The ancient Greeks invented the idea of hubris, of human beings having overweening pride and self-esteem that needed to be punished for its excess. There are perhaps those who believe that what is commonly called climate change is a punishment for hubris, for human beings having gone beyond their place in the scheme of things.

However, an equally good case can be made that the call for human beings to make far-reaching changes to their way of life in response to climate change is itself a form of hubris. To begin, it is based on the belief that human endeavours, in the shape of industrial development, have had such an impact on the Earth that they threaten to disrupt its environment on an enormous scale. Not only have humans made such an impact on the planet, they are also capable, through an act of will, of reversing that impact and setting things right.

According to this scenario, human beings are the most important players in the history of the planet; they are the lords and masters who can destroy things as well as set them right. This belief in the capacity of humans to control the environment is very old. In some ancient civilisations the ruler was supposed to have the power to create a beneficial climate. If there were a prolonged drought, then the ruler sometimes was expected to make the ultimate sacrifice to propitiate the gods. During the depths of the Little Ice Age in Europe, some communities asked God for forgiveness of their sins so that a better climate might return.

Today, however, we look to the state to return us to the path of righteousness. Government can undo the wrongs that we have inflicted on the planet.

Think how much worse it would be for us if it could be demonstrated that the process of global warming were outside of human hands and unable to be manipulated by human efforts. The most we could do would be to adapt to the changes that are occurring. It would be a huge blow to humanity's ego.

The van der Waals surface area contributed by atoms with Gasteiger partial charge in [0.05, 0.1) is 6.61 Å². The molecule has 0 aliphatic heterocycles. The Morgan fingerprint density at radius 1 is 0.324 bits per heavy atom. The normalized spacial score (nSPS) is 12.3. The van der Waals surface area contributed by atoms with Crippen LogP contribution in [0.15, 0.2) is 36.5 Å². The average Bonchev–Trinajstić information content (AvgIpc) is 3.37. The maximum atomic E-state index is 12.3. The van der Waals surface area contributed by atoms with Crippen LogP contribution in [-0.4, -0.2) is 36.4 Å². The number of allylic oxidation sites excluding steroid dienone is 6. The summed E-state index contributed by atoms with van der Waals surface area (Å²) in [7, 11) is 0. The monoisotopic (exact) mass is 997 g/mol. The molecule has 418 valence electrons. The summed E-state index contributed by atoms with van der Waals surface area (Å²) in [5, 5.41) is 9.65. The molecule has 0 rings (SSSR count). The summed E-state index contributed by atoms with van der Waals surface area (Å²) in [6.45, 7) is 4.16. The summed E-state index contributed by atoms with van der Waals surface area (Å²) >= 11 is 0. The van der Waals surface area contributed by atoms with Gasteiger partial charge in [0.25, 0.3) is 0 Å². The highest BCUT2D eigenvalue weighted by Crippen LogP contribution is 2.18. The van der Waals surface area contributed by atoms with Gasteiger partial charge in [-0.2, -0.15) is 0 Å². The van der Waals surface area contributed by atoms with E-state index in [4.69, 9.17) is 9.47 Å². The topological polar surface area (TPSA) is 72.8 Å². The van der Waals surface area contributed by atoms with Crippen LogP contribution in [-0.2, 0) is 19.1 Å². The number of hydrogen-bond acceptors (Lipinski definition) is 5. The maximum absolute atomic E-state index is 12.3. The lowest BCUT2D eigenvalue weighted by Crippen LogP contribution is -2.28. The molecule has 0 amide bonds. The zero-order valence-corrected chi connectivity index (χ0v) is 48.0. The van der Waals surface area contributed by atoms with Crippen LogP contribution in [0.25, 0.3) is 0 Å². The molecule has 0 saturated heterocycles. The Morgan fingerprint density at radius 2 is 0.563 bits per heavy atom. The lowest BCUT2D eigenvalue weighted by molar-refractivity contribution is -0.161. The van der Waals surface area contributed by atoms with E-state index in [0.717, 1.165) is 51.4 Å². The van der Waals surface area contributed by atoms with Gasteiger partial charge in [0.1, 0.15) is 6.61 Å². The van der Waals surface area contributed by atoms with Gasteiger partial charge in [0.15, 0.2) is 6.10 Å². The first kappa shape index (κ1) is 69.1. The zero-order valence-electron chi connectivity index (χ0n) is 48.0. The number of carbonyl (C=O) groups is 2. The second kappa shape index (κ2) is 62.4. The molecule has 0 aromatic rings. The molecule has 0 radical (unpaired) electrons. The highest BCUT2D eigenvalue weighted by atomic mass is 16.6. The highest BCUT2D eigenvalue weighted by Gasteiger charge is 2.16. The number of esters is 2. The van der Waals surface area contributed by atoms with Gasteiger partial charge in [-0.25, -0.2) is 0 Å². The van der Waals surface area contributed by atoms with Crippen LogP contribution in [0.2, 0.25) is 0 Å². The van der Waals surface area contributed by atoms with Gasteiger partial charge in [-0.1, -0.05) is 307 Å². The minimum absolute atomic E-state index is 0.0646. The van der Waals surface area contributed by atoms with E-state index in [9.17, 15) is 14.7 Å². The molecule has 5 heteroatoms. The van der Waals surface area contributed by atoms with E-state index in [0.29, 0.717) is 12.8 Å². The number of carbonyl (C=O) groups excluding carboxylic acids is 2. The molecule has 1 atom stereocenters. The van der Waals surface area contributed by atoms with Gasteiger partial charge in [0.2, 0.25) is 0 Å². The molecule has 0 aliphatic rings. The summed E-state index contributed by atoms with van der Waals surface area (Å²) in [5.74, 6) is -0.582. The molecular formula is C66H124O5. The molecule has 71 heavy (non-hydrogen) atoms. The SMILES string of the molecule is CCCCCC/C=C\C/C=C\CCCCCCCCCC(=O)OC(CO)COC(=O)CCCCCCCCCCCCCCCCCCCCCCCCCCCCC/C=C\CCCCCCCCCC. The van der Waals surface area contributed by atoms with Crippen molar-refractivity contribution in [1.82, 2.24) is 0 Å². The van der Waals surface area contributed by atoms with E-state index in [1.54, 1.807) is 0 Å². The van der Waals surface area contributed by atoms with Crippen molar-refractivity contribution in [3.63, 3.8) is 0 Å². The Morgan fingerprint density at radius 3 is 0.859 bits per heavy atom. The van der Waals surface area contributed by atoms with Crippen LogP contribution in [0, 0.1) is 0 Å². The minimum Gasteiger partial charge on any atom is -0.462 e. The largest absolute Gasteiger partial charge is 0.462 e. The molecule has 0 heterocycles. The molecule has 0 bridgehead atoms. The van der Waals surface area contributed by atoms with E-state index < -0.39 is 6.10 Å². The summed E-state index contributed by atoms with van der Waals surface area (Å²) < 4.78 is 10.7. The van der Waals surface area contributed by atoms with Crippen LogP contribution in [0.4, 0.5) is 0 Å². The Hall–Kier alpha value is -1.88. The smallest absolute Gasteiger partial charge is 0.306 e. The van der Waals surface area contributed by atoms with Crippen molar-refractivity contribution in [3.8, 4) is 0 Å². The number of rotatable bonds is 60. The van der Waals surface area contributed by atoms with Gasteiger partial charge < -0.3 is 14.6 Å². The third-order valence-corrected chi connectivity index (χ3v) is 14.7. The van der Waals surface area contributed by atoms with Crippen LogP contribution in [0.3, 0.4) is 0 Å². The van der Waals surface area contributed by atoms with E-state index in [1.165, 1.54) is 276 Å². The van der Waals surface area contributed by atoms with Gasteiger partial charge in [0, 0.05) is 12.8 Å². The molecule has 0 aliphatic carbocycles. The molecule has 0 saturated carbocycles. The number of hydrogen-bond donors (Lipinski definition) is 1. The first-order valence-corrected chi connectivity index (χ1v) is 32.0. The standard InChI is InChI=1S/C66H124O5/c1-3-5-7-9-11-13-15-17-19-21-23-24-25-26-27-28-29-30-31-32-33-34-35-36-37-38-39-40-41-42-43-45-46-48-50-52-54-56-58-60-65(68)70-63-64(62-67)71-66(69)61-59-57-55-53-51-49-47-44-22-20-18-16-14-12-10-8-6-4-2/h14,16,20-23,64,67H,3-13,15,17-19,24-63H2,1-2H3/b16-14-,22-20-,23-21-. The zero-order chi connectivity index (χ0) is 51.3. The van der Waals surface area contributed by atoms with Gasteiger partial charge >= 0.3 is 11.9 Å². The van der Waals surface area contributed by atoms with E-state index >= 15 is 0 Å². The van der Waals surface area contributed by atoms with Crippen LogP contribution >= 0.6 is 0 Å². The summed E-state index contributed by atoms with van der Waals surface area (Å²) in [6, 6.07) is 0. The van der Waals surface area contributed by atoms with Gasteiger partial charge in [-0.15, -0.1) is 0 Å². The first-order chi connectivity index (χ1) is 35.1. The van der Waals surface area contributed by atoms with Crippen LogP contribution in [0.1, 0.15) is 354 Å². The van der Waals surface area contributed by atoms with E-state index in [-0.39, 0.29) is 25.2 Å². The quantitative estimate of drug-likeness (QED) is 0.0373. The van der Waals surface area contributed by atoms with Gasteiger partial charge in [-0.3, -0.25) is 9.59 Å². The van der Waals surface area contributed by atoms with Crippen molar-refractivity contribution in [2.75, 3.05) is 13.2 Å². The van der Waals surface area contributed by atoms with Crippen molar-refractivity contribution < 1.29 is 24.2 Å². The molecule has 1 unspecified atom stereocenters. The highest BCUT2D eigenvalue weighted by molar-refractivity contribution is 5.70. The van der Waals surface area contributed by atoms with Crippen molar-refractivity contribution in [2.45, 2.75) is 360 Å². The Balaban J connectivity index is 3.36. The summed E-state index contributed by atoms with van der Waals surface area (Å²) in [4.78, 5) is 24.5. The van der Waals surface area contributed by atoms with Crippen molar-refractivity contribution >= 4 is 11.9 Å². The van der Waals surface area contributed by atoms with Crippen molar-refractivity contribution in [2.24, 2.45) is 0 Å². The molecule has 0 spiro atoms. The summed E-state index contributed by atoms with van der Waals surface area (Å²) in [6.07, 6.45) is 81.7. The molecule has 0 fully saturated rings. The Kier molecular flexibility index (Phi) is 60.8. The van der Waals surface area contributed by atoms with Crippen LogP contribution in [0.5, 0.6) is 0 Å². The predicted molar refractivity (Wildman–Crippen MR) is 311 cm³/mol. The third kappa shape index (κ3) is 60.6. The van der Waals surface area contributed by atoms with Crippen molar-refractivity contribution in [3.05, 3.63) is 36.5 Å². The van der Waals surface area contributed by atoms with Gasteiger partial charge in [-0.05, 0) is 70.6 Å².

Human beings do not want to feel helpless in the face of such changes. They want to feel in control. Believing in climate change creates the illusion that they are in control, that they can do something to make a difference. If they have already affected the planet in such a profound way, surely they can do it again.

If human beings did not have climate change they might find themselves reduced to being mere spectators in a cosmos over which they had fairly limited control. They would feel that their stature had been diminished. Put simply, they need climate change.

Yet, reading Ian Plimer's excellent Heaven and Earth, what impresses one about his extraordinary account of the Earth's history and its climate is the many forces of nature that are beyond human control. These range from cosmic radiation to the movement of continents and the force of volcanoes. In so many ways we are just spectators, pilgrims who spend a short time on Earth.

That so many people need climate change in the face of the immense forces of nature can be put down to human hubris. They want the illusion of control, and the tool that they use to further that illusion is no longer religion but the state.

The same impulse that leads individuals to look to the state to control climate change also leads them to want to use the state to control economic matters. This is not to say that there is no role for the state in providing the framework in which economic activities take place. It is merely to point out that there are times when it is better for it not to interfere and to allow things to work themselves out.

There is a very important law in politics and economics known as the law of unintended consequences. When governments intervene in matters about which they have limited knowledge, and this is basically everything, they can take steps that make things worse rather than better.

The same law applies to the natural world. Plimer describes a universe so complex that it is simply not feasible that any computer model devised by a human being could capture its complexity.

State action based on such limited knowledge invariably will have unforeseen consequences that may well prove quite harmful.

Humility can be seen as the antidote to hubris. Human beings should be humble in the face of the immense forces of nature and recognise that their power to manipulate and change the world is very limited. They can do this only if they recognise that adherence to climate change is the ultimate expression of hubris. There are times when the best thing for the state to do is nothing.

Greg Melleuish is an associate professor in the school of history and politics at the University of Wollongong in NSW.